iCloud Keychain: what it is and how to use it on iPhone or iPad


Yesterday, iPhone and iPad users were treated to a small, yet more than welcome surprise. It came in the form of a much-needed software update meant to squash some of those nasty bugs the platform was infested by, as well as to add extra functionality to Apple's mobile operating system. To be more specific, by installing the iOS 7.0.3 update, iPhone and iPad users were given access to a feature Apple briefly introduced back at WWDC 2013 – a feature known as iCloud Keychain.

What is iCloud Keychain?

We're glad you asked. Think of iCloud Keychain as your personal passwords manager. Its goal is to make an iOS user's life easier by storing their web site login credentials, credit card data, and even Wi-Fi passwords securely (using 256-bit AES encryption) in the cloud for later use. All of this information is linked to the user's iCloud account and synchronized between authorized devices for quick and instant use whenever it is needed.

Here's an example: let's say that you're in the process of creating an account with a website. Apple's iCloud Keychain can save the password and username you choose so that next time you come back, these will be automatically entered for you. What's more is that a strong password (something as tough to guess as eT4-z12-gg9-2Yl) can be generated, thus sparing you the effort of coming up with one. Credit card information is treated in a similar fashion: Keychain asks you which of the cards you've saved on your account you'd like to use and then enters the number and expiration date of the one you select. Its three digit security code you'll have to enter manually, however.

As we mentioned, data stored via iCloud Keychain can be made available on other devices one has logged on using the same Apple ID. In other words, passwords you generate or save on a Mac computer running OS X Mavericks can be accessed on your iPad or iPhone upgraded to iOS 7.0.3, and vice versa. 

How do I enable iCloud Keychain on my iPhone or iPad?

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The process is pretty smooth and straightforward. As soon as you install the iOS 7.0.3 update, the system will ask you to set up iCloud Keychain. Or if you've skipped this step, then go to Settings > iCloud > Keychain, and follow the instructions on screen. 

Note that if you're enabling Keychain on your account for the first time, you'll have to create an iCloud security code along the way – a code which can be as simple as a 4-digit number. Make sure you don't forget it as you'll need it to authorize other devices before they can have access to your Keychain data. A phone number is collected as well – Apple can use this to "verify your identity for security purposes".

Enabling iCloud Keychain on a secondary device sends a permission request to a device, on which your iCloud Keychain is already running. After that is approved, the secondary device will be allowed to read information stored on your Keychain.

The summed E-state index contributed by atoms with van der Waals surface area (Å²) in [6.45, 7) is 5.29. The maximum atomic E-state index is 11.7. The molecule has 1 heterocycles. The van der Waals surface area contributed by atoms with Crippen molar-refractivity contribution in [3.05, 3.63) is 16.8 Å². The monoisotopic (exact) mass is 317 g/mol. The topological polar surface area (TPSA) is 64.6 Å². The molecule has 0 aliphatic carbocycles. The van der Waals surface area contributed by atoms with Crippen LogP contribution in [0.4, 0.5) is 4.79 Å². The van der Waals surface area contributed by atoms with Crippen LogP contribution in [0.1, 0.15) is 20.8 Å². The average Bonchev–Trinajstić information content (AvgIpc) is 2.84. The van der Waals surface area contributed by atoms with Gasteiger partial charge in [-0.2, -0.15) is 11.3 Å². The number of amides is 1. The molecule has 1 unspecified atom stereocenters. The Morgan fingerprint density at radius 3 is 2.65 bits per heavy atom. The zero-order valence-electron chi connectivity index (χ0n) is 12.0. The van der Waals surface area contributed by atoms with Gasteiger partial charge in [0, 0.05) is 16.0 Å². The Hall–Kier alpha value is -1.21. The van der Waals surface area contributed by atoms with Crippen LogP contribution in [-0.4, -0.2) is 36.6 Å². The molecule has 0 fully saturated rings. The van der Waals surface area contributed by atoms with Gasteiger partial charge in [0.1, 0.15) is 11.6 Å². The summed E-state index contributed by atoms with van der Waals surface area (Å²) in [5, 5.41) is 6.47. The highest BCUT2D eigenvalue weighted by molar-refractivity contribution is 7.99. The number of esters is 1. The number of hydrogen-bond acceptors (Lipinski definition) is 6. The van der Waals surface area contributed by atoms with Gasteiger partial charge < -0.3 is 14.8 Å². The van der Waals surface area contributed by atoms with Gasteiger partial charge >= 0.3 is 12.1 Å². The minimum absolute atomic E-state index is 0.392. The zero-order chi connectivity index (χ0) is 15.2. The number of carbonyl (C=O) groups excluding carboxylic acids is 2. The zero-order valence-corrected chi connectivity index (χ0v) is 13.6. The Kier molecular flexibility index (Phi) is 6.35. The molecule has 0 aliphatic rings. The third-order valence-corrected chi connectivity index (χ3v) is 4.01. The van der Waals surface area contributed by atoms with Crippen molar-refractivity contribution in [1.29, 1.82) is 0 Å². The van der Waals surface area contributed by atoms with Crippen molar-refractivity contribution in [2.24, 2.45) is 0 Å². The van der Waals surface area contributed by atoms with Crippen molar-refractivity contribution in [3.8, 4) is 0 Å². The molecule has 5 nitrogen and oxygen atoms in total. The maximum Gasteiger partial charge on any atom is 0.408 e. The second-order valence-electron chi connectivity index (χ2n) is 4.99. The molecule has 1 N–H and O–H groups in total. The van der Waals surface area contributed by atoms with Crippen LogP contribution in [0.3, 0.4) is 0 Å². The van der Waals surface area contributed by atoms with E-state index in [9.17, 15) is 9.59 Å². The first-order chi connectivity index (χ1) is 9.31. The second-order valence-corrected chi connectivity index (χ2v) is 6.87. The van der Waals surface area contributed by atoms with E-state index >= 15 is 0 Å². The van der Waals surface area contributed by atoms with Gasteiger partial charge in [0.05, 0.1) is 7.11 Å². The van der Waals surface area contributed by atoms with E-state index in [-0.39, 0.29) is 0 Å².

Are there any drawbacks to using Keychain?

The benefits of using iCloud Keychain are pretty clear. Instead of having to remember a bunch of username and password combinations, some of which you'll probably use less often than others, these can be stored securely in the cloud and synced across devices for your convenience. But we see a few drawbacks as well, and these we have to highlight.

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One of the shortcomings of iCloud Keychain is that not all web sites get along well with it. Twitter and Yahoo!, for example, do not allow Apple's service to store user credentials. That is not too big of a deal, however, as an option in the Safari settings menu lets you bypass that restriction.

Another issue came up after we logged in on Gmail. Our password did get saved, but when we tried to access our inbox via the Gmail app instead of using the web interface, as most users would, then our Keychain data couldn't be accessed. Thankfully, third-party apps can be made compatible with iCloud Keychain, as long as their developers have them updated accordingly.

Last but definitely not least, iCloud Keychain does not function in browsers other than Safari and on platforms other than OS X and iOS. So if, let's say, you use an iPhone and a PC, the latter won't have access to your iCloud Keychain passwords. Alternative services, however – alternatives such as 1Password – can be used with Firefox and Chrome, among other options, and on Windows, Mac, iOS, and/or Android. That is why some users may find iCloud Keychain inferior to other popular password management services.

Should I try iCloud Keychain anyway?

Sure, why not, especially if you own and use more than just one Apple product. iCloud Keychain has the potential to make your life easier by generating and remembering super-strong passwords for you and then making them available across your iDevices. As we described above, the service isn't perfect, but it is better to use that instead of writing your passwords down on a sticky note or using your pet's name as one.

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